POSH Act | Rape, Continuous Molestation & Harassment Are Continuing Misconduct, Fresh Cause Of Action Arises Every Day Till Redressal: Madras HC

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Justice Bharatha Chakravarthy observed that in some cases, the injury did not cease with forced physical intercourse but continued every day when the victim was compelled to keep mute and confront the molester at work-POSH Act.
POSH Act | Rape, Continuous Molestation & Harassment Are Continuing Misconduct, Fresh Cause Of Action Arises Every Day Till Redressal: Madras HC
POSH Act | Rape, Continuous Molestation & Harassment Are Continuing Misconduct, Fresh Cause Of Action Arises Every Day Till Redressal: Madras HC

In the case of R Mohanakrishnan v/s The Deputy Inspector General of Police and Others, Case No: W.P. No.10707 of 2024, the Madras High Court recently ruled that an allegation of rape or continuous molestation and harassment, as opposed to a lewd inappropriate remark, is a continuing misconduct, and every day until the situation is resolved, a new cause of action arises under the POSH Act.

 

The case is represented under POSH Act as follows:

Counsel for the Petitioner: Mr.S.Sivakumar

Counsel for the Respondent: Mr. Stalin Abhimanyu, Additional Government Pleader 

 

Justice Bharatha Chakravarthy observed that in some cases, the injury did not cease with forced physical intercourse but continued every day when the victim was compelled to keep mute and confront the molester at work. The court observed that this harm was exacerbated by a fear of victimization, resulting in continual sexual harassment under the POSH Act.

 

“When the offense complained of is a serious one having the effect of causing grave mental trauma and stress to the victim, pushing her to a dilemma not to reveal or complaint due to the fear of secondary and tertiary victimization, on the other hand, she is also unable to withstand, swallow, or suppress the same, then that state of the victim fits the definition of undergoing continuous sexual harassment,” the judge stated.

 

The court said that sexual harassment [ POSH Act ] caused significant injury to women’s physical and emotional wellbeing. The court said that the mental degeneration frequently comprised despair, self-doubt, disengagement from work, fear of being characterized as a troublemaker, damaging the organization’s name, and so on. The court further stated that the victims were concerned about being blamed by their company and society for the harassment and victimization.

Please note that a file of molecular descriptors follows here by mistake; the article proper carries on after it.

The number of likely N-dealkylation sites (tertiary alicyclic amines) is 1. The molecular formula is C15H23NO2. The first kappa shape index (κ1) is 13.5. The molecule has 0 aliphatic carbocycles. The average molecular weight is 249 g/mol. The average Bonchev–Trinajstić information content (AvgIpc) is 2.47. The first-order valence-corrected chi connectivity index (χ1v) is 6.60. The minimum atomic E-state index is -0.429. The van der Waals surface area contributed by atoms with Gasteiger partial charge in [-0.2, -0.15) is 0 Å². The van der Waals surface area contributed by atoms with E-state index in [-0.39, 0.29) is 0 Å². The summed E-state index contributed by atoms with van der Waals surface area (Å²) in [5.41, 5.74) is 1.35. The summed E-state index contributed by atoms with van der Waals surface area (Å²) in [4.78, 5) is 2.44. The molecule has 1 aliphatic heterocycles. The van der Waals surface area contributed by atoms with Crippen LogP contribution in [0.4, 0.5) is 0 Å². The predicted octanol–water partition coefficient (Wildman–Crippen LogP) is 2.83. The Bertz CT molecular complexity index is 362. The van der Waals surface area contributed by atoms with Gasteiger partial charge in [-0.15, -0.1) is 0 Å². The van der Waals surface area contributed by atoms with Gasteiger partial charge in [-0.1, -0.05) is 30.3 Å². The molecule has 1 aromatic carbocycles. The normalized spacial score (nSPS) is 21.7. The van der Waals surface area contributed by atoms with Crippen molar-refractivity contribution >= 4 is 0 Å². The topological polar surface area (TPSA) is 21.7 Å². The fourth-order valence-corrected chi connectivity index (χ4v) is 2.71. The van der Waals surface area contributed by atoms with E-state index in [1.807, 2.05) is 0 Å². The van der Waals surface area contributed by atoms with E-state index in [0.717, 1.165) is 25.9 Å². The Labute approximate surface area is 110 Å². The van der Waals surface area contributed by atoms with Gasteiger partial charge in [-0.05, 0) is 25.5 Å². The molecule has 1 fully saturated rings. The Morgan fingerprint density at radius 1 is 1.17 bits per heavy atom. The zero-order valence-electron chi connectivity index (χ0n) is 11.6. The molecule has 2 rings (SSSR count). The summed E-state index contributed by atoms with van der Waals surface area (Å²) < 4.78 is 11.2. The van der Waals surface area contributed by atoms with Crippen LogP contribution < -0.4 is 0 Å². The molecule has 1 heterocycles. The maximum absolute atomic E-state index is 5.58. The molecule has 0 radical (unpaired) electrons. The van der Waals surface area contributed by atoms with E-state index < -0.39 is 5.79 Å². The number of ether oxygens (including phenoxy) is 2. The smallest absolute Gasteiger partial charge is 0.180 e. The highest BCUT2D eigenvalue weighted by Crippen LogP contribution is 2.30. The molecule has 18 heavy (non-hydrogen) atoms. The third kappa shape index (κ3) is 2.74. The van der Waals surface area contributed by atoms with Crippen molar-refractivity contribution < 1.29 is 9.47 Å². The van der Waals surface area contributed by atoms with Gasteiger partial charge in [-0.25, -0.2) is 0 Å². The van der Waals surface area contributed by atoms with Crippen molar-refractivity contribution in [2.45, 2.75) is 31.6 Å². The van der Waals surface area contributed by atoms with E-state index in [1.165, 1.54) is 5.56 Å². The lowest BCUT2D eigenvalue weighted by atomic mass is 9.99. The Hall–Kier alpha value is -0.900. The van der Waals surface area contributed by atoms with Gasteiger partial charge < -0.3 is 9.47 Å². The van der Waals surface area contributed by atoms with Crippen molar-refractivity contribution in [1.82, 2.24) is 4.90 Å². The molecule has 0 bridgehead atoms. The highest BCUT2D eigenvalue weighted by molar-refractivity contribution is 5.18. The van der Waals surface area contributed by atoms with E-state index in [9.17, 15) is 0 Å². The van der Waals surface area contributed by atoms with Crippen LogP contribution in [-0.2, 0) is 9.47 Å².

The court was hearing a case brought by Mohanakrishnan, Superintendent of Police, challenging an order issued by the Internal Complaints Committee. The ICC had recommended that Mohanakrishnan face disciplinary action and be suspended until the departmental proceedings were completed.

 

Mohanakrishnan contended that the complaint was time-barred because it was not filed within three months of the alleged sexual harassment  [ POSH Act ]  occurrence, as required by Section 9 of the Prevention of Sexual Harassment of Women in the Workplace Act. He claimed that while the assault was believed to have occurred in 2018, the complaint was filed in 2022.

 

He went on to say that the committee violated natural justice principles by not allowing him to cross-examine the victim or the witness. He further claimed that he was not given a copy of the complaint  [ POSH Act ]  and only received it after insistence.

 

The state, on the other hand, said that Mohanakrishnan had harassed several female employees. It was argued that sexual harassment should be considered a continual offense, rendering the argument of limitation unworkable. It was also said that copies of the complaint had been served on Mohanakrishnan, and that he was only barred from directly cross-examining the victim and witnesses  [ POSH Act ]  owing to the sensitivity of the situation.

 

The court agreed with both the submission and Mohanakrishnan’s arguments. The court also noted that Mohanakrishnan’s other arguments, such as failing to provide a copy of the complaint  [ POSH Act ] , failing to act on the report within a reasonable time frame, and so on, were only timelines intended to ensure prompt action, and not excuses for the delinquent to avoid punishment. The court made it clear that the criminal must defend the charges on their grounds.

 

However, the court ruled that Mohanakrishnan should be given the right to cross-examine the witnesses. While the court acknowledged that the committee was correct in avoiding exposing the victim to the criminal, it also stated that, at the very least, the delinquent must be allowed to ask direct questions for cross-examination of the witnesses.

 

As a result, the court sent the case to the ICC [ POSH Act ]  for further investigation and asked the ICC to conclude the investigation within 60 days by conducting day-to-day procedures to the greatest extent practicable. The court further stated that, following receipt of the ICC’s report, the disciplinary committee would take steps to conclude the disciplinary procedures.

Stay tuned, to PropleManager.co.in for further updates on the evolving workplace paradigm.

 

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